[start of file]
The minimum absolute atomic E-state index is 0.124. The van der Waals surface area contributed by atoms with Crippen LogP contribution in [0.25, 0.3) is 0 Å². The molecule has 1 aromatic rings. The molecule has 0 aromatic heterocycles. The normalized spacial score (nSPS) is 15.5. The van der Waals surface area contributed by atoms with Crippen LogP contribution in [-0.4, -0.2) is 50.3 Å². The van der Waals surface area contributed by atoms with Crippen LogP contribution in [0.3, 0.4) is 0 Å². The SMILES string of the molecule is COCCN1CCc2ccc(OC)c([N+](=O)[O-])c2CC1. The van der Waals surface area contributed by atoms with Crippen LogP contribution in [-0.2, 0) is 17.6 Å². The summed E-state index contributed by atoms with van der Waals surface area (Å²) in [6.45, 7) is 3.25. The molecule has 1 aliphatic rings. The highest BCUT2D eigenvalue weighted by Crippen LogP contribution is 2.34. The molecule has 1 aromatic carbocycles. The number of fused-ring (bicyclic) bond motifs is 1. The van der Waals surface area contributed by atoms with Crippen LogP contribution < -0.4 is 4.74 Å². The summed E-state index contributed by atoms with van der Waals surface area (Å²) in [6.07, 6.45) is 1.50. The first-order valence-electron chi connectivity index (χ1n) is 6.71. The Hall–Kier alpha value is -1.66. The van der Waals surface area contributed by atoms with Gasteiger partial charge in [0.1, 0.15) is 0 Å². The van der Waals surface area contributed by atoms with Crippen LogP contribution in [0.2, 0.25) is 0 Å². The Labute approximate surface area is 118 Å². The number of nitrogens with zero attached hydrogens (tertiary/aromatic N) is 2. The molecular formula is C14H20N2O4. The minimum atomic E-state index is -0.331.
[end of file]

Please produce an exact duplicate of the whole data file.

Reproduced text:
The minimum absolute atomic E-state index is 0.124. The van der Waals surface area contributed by atoms with Crippen LogP contribution in [0.25, 0.3) is 0 Å². The molecule has 1 aromatic rings. The molecule has 0 aromatic heterocycles. The normalized spacial score (nSPS) is 15.5. The van der Waals surface area contributed by atoms with Crippen LogP contribution in [-0.4, -0.2) is 50.3 Å². The van der Waals surface area contributed by atoms with Crippen LogP contribution in [0.3, 0.4) is 0 Å². The SMILES string of the molecule is COCCN1CCc2ccc(OC)c([N+](=O)[O-])c2CC1. The van der Waals surface area contributed by atoms with Crippen LogP contribution in [-0.2, 0) is 17.6 Å². The summed E-state index contributed by atoms with van der Waals surface area (Å²) in [6.45, 7) is 3.25. The molecule has 1 aliphatic rings. The highest BCUT2D eigenvalue weighted by Crippen LogP contribution is 2.34. The molecule has 1 aromatic carbocycles. The number of fused-ring (bicyclic) bond motifs is 1. The van der Waals surface area contributed by atoms with Crippen LogP contribution < -0.4 is 4.74 Å². The summed E-state index contributed by atoms with van der Waals surface area (Å²) in [6.07, 6.45) is 1.50. The first-order valence-electron chi connectivity index (χ1n) is 6.71. The Hall–Kier alpha value is -1.66. The van der Waals surface area contributed by atoms with Gasteiger partial charge in [0.1, 0.15) is 0 Å². The van der Waals surface area contributed by atoms with Crippen LogP contribution in [0.2, 0.25) is 0 Å². The Labute approximate surface area is 118 Å². The number of nitrogens with zero attached hydrogens (tertiary/aromatic N) is 2. The molecular formula is C14H20N2O4. The minimum atomic E-state index is -0.331.